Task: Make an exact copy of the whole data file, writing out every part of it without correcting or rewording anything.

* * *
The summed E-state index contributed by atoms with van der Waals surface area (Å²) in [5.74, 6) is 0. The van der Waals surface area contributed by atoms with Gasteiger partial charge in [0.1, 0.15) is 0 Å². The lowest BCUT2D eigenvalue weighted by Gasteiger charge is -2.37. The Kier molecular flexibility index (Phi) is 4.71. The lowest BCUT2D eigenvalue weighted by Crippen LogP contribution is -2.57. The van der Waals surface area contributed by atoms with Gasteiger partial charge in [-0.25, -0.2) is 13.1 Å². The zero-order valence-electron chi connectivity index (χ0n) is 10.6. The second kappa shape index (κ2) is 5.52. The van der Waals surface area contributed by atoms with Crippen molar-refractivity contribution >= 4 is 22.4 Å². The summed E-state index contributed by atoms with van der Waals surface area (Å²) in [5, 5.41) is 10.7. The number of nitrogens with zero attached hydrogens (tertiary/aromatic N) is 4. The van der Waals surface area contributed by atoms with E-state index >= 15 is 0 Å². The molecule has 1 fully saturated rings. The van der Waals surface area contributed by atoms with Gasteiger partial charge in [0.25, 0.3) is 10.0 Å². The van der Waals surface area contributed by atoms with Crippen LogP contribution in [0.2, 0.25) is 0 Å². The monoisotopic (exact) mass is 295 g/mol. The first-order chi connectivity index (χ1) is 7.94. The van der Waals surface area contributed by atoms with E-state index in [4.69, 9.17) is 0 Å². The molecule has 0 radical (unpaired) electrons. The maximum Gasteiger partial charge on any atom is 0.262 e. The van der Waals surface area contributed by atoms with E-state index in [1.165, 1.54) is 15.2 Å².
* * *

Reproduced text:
The summed E-state index contributed by atoms with van der Waals surface area (Å²) in [5.74, 6) is 0. The van der Waals surface area contributed by atoms with Gasteiger partial charge in [0.1, 0.15) is 0 Å². The lowest BCUT2D eigenvalue weighted by Gasteiger charge is -2.37. The Kier molecular flexibility index (Phi) is 4.71. The lowest BCUT2D eigenvalue weighted by Crippen LogP contribution is -2.57. The van der Waals surface area contributed by atoms with Gasteiger partial charge in [-0.25, -0.2) is 13.1 Å². The zero-order valence-electron chi connectivity index (χ0n) is 10.6. The second kappa shape index (κ2) is 5.52. The van der Waals surface area contributed by atoms with Crippen molar-refractivity contribution >= 4 is 22.4 Å². The summed E-state index contributed by atoms with van der Waals surface area (Å²) in [5, 5.41) is 10.7. The number of nitrogens with zero attached hydrogens (tertiary/aromatic N) is 4. The van der Waals surface area contributed by atoms with E-state index >= 15 is 0 Å². The molecule has 1 fully saturated rings. The van der Waals surface area contributed by atoms with Gasteiger partial charge in [0.25, 0.3) is 10.0 Å². The van der Waals surface area contributed by atoms with Crippen LogP contribution in [0.2, 0.25) is 0 Å². The monoisotopic (exact) mass is 295 g/mol. The first-order chi connectivity index (χ1) is 7.94. The van der Waals surface area contributed by atoms with E-state index in [4.69, 9.17) is 0 Å². The molecule has 0 radical (unpaired) electrons. The maximum Gasteiger partial charge on any atom is 0.262 e. The van der Waals surface area contributed by atoms with E-state index in [1.165, 1.54) is 15.2 Å².